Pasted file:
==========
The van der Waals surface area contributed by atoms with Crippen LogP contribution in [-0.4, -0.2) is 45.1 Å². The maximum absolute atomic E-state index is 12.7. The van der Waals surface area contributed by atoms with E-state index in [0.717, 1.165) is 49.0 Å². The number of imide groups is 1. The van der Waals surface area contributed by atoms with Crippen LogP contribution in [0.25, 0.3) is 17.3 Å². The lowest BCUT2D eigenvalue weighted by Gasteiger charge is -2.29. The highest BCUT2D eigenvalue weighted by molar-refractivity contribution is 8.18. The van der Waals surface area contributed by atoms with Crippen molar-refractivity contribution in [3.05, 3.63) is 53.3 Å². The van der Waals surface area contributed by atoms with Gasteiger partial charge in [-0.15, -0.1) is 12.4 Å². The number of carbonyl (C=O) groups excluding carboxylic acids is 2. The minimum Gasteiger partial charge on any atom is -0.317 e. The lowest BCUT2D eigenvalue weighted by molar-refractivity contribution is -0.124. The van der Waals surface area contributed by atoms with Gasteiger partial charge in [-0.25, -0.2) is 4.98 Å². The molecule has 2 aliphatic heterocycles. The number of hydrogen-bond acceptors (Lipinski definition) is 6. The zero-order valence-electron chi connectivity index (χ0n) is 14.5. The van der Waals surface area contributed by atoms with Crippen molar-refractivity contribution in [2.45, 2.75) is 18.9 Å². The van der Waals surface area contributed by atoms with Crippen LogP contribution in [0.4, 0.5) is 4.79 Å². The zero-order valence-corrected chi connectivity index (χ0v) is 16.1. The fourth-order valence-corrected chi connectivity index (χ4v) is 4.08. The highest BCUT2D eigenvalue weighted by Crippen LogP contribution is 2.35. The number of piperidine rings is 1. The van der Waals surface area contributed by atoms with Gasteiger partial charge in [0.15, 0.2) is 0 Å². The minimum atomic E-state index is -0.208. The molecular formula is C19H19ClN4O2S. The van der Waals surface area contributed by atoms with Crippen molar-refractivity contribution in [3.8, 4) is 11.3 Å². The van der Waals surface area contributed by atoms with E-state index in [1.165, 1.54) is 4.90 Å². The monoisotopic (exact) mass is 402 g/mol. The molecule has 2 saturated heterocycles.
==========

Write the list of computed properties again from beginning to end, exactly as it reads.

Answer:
The van der Waals surface area contributed by atoms with Crippen LogP contribution in [-0.4, -0.2) is 45.1 Å². The maximum absolute atomic E-state index is 12.7. The van der Waals surface area contributed by atoms with E-state index in [0.717, 1.165) is 49.0 Å². The number of imide groups is 1. The van der Waals surface area contributed by atoms with Crippen LogP contribution in [0.25, 0.3) is 17.3 Å². The lowest BCUT2D eigenvalue weighted by Gasteiger charge is -2.29. The highest BCUT2D eigenvalue weighted by molar-refractivity contribution is 8.18. The van der Waals surface area contributed by atoms with Crippen molar-refractivity contribution in [3.05, 3.63) is 53.3 Å². The van der Waals surface area contributed by atoms with Gasteiger partial charge in [-0.15, -0.1) is 12.4 Å². The number of carbonyl (C=O) groups excluding carboxylic acids is 2. The minimum Gasteiger partial charge on any atom is -0.317 e. The lowest BCUT2D eigenvalue weighted by molar-refractivity contribution is -0.124. The van der Waals surface area contributed by atoms with Gasteiger partial charge in [-0.25, -0.2) is 4.98 Å². The molecule has 2 aliphatic heterocycles. The number of hydrogen-bond acceptors (Lipinski definition) is 6. The zero-order valence-electron chi connectivity index (χ0n) is 14.5. The van der Waals surface area contributed by atoms with Crippen molar-refractivity contribution in [2.45, 2.75) is 18.9 Å². The van der Waals surface area contributed by atoms with Crippen LogP contribution in [0.4, 0.5) is 4.79 Å². The zero-order valence-corrected chi connectivity index (χ0v) is 16.1. The fourth-order valence-corrected chi connectivity index (χ4v) is 4.08. The highest BCUT2D eigenvalue weighted by Crippen LogP contribution is 2.35. The number of piperidine rings is 1. The van der Waals surface area contributed by atoms with Gasteiger partial charge in [0.15, 0.2) is 0 Å². The minimum atomic E-state index is -0.208. The molecular formula is C19H19ClN4O2S. The van der Waals surface area contributed by atoms with Crippen molar-refractivity contribution in [3.8, 4) is 11.3 Å². The van der Waals surface area contributed by atoms with E-state index in [1.165, 1.54) is 4.90 Å². The monoisotopic (exact) mass is 402 g/mol. The molecule has 2 saturated heterocycles.